Today the shop is a well-rounded tool and die house that can take responsibility for an entire job, not just the EDM portion—although EDM still represents the core of its capability. In fact, the seven-employee shop is gradually moving into short-run production jobs and prototyping.

The shop's two vertical machining centers are routinely operated overnight in the unattended mode, as are the ram EDMs. "Running unattended is a way of life around here," says Mr. Felts. "It's really the only way to run a shop of this size profitably."

The company's business is an interesting mix of job shop and production work. In fact, some of its work is a hybrid of the two as well. For example, the shop produces small carbide dies for a major producer of molded plastic electrical connectors. The material used in these tools is a tough, highly abrasive engineering plastic that wears out tooling quickly. The manufacturer consumes a large number of these dies because of the high volume of molded connectors produced each month. Advanced Machining now produces these dies almost on a production basis, with workpieces ganged in fixtures and certain operations automated for high efficiency.

Other jobs are high-precision tooling and close-tolerance prototype work, generally of the challenging nature. This kind of work keeps interest high and skills honed.

When Advanced Machine started working with Westinghouse, it was the shop's ability to handle complicated, close tolerance gage work that was the main attraction. It also established the shop's reputation as a problem solver. That is why Jim Cox at Westinghouse turned to it for the milling cutter job.

He saw the potential for using wire EDM to cut the edges of the cutter. Two years ago, he approached Advanced Machining with an offer to work with him on a redesign of these cutters and to take advantage of the wire cut process.

Getting Some Relief

Turbine blades operate under harsh conditions. Rotational speeds are often high. Operating pressures and temperatures also can be intense. Each blade is fitted to the hub by means of a shaped root section that fits into a matching slot on the hub. Because these root sections are tapered and lobed, they resemble Christmas trees, hence the nickname.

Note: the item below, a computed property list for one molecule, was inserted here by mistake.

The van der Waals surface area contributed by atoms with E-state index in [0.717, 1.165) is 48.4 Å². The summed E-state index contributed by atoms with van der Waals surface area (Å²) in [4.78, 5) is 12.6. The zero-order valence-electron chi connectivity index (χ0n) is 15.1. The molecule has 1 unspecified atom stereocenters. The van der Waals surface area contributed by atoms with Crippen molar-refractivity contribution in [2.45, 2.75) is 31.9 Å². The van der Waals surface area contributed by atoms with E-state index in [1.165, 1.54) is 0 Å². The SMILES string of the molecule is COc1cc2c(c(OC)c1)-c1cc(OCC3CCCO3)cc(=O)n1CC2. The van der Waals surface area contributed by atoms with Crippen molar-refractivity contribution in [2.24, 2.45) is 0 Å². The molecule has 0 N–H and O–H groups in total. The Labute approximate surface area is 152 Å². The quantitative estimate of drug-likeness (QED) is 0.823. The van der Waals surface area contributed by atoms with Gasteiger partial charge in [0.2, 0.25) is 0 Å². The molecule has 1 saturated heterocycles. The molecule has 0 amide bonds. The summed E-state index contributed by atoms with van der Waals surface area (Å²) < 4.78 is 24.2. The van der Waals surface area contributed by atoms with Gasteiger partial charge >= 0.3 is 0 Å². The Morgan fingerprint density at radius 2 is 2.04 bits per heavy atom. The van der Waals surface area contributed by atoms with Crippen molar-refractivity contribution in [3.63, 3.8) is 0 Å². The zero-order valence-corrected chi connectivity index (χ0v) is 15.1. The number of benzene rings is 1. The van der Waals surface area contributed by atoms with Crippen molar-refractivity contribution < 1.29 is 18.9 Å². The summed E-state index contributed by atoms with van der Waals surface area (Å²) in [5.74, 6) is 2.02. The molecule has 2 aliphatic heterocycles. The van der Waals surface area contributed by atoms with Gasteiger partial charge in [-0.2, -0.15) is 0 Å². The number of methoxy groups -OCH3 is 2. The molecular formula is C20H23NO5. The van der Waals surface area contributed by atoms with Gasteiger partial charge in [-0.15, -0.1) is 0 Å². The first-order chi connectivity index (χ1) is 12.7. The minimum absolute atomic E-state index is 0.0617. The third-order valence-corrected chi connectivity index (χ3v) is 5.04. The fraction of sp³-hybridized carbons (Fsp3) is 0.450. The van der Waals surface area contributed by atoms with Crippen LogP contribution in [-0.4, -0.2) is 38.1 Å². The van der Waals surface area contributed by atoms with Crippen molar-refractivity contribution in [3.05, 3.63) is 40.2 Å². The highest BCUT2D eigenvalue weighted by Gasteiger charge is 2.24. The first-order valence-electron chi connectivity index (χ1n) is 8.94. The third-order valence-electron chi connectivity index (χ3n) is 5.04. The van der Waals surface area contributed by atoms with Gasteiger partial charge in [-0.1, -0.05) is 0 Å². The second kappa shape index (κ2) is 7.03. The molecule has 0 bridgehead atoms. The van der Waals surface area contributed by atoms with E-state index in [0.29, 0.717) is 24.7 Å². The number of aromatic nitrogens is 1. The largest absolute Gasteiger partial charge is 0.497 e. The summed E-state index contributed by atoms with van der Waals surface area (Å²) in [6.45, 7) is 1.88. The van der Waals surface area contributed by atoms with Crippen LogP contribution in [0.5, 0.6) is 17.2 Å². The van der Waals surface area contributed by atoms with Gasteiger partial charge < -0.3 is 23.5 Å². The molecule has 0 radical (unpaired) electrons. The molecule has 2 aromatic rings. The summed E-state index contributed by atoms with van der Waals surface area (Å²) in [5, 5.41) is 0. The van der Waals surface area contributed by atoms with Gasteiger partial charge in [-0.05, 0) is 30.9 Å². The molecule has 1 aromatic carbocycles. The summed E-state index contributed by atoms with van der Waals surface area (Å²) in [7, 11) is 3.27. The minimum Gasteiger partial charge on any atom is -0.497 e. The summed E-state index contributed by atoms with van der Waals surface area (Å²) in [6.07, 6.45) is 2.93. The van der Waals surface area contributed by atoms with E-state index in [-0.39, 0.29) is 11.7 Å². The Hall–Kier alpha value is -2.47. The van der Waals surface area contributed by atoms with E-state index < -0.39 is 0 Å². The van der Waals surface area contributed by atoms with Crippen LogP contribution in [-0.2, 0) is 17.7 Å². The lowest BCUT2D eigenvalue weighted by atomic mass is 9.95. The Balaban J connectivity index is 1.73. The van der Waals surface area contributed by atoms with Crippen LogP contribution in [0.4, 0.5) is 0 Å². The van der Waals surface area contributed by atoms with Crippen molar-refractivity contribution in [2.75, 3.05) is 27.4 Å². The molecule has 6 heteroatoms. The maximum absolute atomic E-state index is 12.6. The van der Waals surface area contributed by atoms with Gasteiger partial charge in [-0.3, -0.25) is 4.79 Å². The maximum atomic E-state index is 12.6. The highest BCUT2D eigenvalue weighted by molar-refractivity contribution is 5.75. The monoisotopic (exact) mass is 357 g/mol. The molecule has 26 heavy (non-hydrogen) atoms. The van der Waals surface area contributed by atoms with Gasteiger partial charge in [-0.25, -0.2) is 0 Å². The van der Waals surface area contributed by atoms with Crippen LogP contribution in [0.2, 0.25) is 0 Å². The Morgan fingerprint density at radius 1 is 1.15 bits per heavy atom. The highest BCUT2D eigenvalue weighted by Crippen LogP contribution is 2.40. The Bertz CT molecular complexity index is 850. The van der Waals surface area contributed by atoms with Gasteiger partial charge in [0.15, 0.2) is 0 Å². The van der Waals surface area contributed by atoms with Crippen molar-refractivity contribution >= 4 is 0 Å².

Machining these slots requires special milling cutters with profiles that match the shape of the Christmas tree. The cutters are produced in several sizes between 5 and 8 inches long, not counting the tapered shank. In the past, the profile of each cutter was produced on a grinder by another shop. Grinding had several drawbacks.

The major problem with the ground cutters was a lack of relief on the sides of the cutter teeth. With no relief on these edges, they necessarily rubbed the workpiece during the cut, causing premature tool wear and limiting speeds and feeds.

Grinding also tended to produce inconsistent results from the first tool in the batch to the last, due to wearing of the grinding wheel. Although all of the ground tools in a batch might meet tolerances, those at the small end of the tolerance band could be reground fewer times that those at the high end because sufficient stock for regrinding would not be available.

EDM To The Rescue

The team at Advanced Machining welcomed the challenge. It was a more complex problem than might be expected at first glance. The tapered Christmas tree shape of the cutter is one of the difficulties that complicated the project. Because the lobes were different diameters, each lobe cut best at a different set of feeds and speeds. Parameters that work best at one part of the tool were likely to be too slow or too fast for other parts.